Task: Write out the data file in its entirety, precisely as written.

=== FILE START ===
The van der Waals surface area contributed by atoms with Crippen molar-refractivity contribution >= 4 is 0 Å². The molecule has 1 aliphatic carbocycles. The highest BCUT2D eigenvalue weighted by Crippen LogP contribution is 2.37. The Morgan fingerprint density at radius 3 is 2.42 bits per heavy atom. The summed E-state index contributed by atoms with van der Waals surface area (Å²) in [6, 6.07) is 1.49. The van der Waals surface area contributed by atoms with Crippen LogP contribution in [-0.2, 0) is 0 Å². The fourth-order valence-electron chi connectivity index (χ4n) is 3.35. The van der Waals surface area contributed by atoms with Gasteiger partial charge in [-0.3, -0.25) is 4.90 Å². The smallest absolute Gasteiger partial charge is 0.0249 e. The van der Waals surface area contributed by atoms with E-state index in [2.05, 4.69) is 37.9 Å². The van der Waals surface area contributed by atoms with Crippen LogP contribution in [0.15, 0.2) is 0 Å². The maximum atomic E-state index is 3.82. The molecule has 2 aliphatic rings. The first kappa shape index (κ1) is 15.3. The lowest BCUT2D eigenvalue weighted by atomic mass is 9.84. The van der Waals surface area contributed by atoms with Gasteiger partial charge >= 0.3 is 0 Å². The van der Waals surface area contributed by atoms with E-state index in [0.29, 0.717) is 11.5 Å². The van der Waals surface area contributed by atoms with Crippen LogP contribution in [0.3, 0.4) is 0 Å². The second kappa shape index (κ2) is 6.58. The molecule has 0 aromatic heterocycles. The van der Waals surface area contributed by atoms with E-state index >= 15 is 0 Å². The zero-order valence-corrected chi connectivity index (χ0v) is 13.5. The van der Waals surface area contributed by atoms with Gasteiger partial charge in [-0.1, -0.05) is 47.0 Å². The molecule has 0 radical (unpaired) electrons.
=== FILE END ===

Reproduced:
The van der Waals surface area contributed by atoms with Crippen molar-refractivity contribution >= 4 is 0 Å². The molecule has 1 aliphatic carbocycles. The highest BCUT2D eigenvalue weighted by Crippen LogP contribution is 2.37. The Morgan fingerprint density at radius 3 is 2.42 bits per heavy atom. The summed E-state index contributed by atoms with van der Waals surface area (Å²) in [6, 6.07) is 1.49. The van der Waals surface area contributed by atoms with Crippen LogP contribution in [-0.2, 0) is 0 Å². The fourth-order valence-electron chi connectivity index (χ4n) is 3.35. The van der Waals surface area contributed by atoms with Gasteiger partial charge in [-0.3, -0.25) is 4.90 Å². The smallest absolute Gasteiger partial charge is 0.0249 e. The van der Waals surface area contributed by atoms with E-state index in [2.05, 4.69) is 37.9 Å². The van der Waals surface area contributed by atoms with Crippen LogP contribution in [0.15, 0.2) is 0 Å². The maximum atomic E-state index is 3.82. The molecule has 2 aliphatic rings. The first kappa shape index (κ1) is 15.3. The lowest BCUT2D eigenvalue weighted by atomic mass is 9.84. The van der Waals surface area contributed by atoms with Gasteiger partial charge >= 0.3 is 0 Å². The van der Waals surface area contributed by atoms with E-state index in [0.29, 0.717) is 11.5 Å². The van der Waals surface area contributed by atoms with Crippen LogP contribution in [0.3, 0.4) is 0 Å². The second kappa shape index (κ2) is 6.58. The molecule has 0 aromatic heterocycles. The van der Waals surface area contributed by atoms with E-state index >= 15 is 0 Å². The zero-order valence-corrected chi connectivity index (χ0v) is 13.5. The van der Waals surface area contributed by atoms with Gasteiger partial charge in [-0.1, -0.05) is 47.0 Å². The molecule has 0 radical (unpaired) electrons.